By Haruna Gimba
A US-based Nigerian-born doctor has won the 2019 Ronald L. Bittner Award on Brain Tumor Research, a statement from the Clinical Department, Applied Radiation Oncology U.S., said.
Dr Chibawanye Ene received the award at the 2019 American Association of Neurological Surgeons (AANS) Annual Scientific Meeting held from April 13 to April 17 in San Diego.
The 37-year-old, who hailed from Enugu State, won the award with his research work on ‘Anti-PD-L1 Immunotherapy Enhances Radiation-induced Abscopal Response in Glioblastoma’.
Immunotherapy is a type of cancer treatment that helps immune system fight cancer, although it has been largely unsuccessful in the treatment of Glioblastoma.
The immune system, made up of white blood cells, organs and tissues of the lymph system, helps the body fight infections and other diseases.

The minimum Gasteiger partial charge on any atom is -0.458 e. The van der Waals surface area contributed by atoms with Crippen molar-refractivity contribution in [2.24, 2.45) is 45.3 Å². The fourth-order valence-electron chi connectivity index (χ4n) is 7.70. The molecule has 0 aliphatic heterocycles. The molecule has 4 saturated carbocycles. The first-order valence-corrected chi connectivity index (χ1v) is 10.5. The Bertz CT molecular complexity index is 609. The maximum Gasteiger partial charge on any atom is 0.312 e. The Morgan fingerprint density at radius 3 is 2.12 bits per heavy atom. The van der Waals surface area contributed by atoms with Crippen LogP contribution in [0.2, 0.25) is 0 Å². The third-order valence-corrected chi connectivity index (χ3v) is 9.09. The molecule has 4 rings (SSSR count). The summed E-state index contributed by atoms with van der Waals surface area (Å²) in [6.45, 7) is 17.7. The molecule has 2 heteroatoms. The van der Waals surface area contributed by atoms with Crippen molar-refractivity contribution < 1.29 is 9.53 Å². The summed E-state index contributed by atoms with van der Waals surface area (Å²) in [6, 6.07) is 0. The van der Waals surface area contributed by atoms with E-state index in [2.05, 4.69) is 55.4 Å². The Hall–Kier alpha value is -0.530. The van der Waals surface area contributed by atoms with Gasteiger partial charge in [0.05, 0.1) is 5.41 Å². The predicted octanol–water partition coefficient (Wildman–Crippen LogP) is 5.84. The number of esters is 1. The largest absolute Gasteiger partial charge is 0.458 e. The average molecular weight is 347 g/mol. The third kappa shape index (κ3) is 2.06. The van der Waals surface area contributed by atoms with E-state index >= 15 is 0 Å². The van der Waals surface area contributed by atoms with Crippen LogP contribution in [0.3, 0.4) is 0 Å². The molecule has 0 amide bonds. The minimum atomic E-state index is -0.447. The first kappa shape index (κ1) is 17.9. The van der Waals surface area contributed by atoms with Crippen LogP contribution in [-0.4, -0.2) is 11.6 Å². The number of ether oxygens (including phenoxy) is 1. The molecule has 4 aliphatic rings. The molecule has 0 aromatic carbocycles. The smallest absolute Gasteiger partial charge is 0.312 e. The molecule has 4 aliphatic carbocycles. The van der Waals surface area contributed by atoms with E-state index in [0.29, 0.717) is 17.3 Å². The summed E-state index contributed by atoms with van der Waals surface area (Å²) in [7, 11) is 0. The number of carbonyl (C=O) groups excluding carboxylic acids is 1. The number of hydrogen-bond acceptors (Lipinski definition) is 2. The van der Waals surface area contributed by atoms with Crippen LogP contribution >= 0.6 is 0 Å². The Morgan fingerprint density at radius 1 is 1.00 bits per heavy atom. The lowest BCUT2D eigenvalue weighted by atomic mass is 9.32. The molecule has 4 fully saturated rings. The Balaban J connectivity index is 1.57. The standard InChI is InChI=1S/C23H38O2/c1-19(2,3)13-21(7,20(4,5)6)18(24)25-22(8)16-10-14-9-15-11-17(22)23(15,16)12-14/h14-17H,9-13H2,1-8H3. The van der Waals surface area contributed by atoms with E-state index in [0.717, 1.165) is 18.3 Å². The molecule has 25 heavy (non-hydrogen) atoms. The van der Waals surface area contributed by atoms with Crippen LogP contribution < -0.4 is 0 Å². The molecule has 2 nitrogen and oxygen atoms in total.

The Clinical Department stated Immunotherapy is a type of biological therapy. Also, Glioblastoma, known as glioblastoma multiforme (GBM), is the most aggressive cancer that begins within the brain.
Initially, signs and symptoms of glioblastoma are non-specific. They may include headaches, personality changes, nausea, and symptoms similar to those of a stroke.
Immunotherapy for glioblastoma has been largely unsuccessful in part, because molecular heterogeneity drives selective elimination of only a subset of tumor cells.
According to the statement, it appears that therapeutic success in patients would require achieving an abscopal effect, where following focused radiation therapy, non-targeted tumor cells are attacked by the immune system.
The statement further revealed that it remains unclear how glioblastoma respond to focused radiation in terms of failure location and whether immunotherapy could amplify the immune response to tumor outside the radiation field.
The result of the study’s experiment show that radiation combined with anti PD L1 therapy induces an immunological response to unirradiated glioblastoma.
The researchers are currently optimizing other treatment combinations that could also be readily assessed in phase I human clinical trials.